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ForcePad, Synaptics' New Laptop Trackpad, Could Silence The Mouse Click

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To navigate to this webpage today, you had to scroll and click multiple times, whether you tapped down on a laptop trackpad or pressed a traditional mouse button.

But that simple mouse or trackpad click -- the primary way most of us tell our personal computers what we want them to do -- may be on its way out. A new kind of laptop trackpad, called the ForcePad, was recently introduced by hardware-maker Synaptics. The user doesn't have to click a button or tap the pad to make the cursor activate something on the screen. Instead, the ForcePad works by sensing how much pressure is applied to it.

Could this bring about the end of the mouse click?

Sure, ForcePad is everything we expect from new hardware -- it's thinner, more accurate and has no moving parts (meaning it's less breakable) -- but it's the new "force recognition" feature that layusers will immediately notice. To command a computer, users vary the amount of pressure with their fingers to the pad, which recognizes 64 difference levels of strength, according to Gizmodo. AllThingsD says ForcePad will start showing up in laptops by 2013.

So sure, we'll be able to point the computer cursor at something on our screen and push against the pad with enough force to "click" like we do now. But there will be no mechanical clicking noise or tap sound.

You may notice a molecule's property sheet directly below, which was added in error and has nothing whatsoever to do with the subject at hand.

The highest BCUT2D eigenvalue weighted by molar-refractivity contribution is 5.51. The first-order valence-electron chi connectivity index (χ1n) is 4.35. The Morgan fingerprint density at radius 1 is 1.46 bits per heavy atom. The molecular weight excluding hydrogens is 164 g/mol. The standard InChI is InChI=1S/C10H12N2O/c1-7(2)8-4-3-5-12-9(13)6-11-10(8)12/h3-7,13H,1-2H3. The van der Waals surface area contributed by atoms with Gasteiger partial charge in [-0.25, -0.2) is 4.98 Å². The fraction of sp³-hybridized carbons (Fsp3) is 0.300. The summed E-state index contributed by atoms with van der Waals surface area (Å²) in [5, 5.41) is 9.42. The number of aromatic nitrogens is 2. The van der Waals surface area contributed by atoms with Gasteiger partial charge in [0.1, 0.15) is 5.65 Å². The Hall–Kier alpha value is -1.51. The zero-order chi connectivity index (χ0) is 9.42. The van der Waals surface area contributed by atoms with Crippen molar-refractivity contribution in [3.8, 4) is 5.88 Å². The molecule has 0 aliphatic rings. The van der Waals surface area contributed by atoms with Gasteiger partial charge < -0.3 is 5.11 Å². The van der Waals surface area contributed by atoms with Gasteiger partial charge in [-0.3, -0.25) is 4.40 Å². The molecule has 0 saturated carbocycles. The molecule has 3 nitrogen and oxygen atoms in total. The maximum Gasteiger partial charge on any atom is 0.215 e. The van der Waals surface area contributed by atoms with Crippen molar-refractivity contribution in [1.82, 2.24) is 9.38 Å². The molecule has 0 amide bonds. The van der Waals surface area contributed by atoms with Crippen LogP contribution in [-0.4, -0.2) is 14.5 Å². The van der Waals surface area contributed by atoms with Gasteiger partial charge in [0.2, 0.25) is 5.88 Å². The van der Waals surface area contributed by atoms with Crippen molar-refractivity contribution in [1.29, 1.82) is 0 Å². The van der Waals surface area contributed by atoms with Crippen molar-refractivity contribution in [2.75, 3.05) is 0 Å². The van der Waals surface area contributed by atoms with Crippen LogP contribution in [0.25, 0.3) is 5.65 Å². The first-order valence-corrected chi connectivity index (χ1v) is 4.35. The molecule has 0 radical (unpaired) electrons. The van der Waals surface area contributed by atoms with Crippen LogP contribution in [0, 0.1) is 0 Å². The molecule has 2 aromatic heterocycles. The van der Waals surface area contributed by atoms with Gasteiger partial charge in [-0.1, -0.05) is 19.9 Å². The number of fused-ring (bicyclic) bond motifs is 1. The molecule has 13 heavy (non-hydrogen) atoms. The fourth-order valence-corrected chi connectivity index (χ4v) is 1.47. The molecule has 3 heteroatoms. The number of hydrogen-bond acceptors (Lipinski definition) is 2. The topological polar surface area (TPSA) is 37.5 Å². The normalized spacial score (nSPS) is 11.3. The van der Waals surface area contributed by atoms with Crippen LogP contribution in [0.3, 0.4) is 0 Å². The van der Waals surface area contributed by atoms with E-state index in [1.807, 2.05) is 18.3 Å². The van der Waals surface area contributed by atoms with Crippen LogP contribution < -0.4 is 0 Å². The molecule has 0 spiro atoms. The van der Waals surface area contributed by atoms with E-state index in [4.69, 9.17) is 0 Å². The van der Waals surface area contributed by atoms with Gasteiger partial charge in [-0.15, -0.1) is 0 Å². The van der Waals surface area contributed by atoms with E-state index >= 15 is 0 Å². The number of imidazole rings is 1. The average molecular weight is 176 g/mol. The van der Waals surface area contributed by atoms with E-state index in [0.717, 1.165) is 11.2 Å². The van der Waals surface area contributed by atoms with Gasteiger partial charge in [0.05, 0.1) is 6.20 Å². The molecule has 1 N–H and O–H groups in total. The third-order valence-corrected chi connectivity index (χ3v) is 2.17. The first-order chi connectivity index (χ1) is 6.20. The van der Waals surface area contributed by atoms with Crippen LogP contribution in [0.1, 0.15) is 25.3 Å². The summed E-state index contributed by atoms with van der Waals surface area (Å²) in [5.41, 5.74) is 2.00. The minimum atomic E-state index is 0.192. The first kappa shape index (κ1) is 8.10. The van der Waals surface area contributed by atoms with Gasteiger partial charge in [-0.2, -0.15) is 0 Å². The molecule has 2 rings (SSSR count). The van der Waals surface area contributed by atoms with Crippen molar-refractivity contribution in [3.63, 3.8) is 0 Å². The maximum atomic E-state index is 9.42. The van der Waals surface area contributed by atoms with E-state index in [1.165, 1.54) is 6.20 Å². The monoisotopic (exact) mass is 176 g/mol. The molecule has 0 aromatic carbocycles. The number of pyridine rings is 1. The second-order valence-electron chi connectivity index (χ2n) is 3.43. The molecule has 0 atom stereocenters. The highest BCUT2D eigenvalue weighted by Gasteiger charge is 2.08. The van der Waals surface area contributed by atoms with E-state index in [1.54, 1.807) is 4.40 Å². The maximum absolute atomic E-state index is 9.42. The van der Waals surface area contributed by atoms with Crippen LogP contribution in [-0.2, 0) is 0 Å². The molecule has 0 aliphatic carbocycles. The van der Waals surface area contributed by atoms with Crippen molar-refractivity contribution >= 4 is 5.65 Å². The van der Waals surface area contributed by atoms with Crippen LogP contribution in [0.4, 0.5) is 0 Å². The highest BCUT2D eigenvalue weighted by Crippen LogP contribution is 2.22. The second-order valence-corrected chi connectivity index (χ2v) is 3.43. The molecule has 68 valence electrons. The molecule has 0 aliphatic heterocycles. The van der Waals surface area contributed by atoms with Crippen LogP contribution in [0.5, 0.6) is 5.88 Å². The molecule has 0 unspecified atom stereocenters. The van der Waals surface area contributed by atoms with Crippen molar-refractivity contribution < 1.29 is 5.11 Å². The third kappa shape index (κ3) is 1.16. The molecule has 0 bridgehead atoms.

More profound, as the video above demonstrates, is not the lack of the click function but the crop of new functions that replace it. Repeated clicks are a thing of the past with this next-wave trackpad. Users can do things like scroll up and down webpages, rewind and fast-forward video, and toggle through long lists more or less quickly depending on the amount of pressure applied.

Synaptics' CEO Rick Bergman trumpeted the new product thus: “If the ForcePad had been around 15 years ago, I don’t know if we would ever have used the mouse."

Once programs and websites are designed to take advantage of force recognition, will old-school mice become totally obsolete?

Of course, new hardware is best described in moving pictures, not words. Check the videos above and below for more edification.

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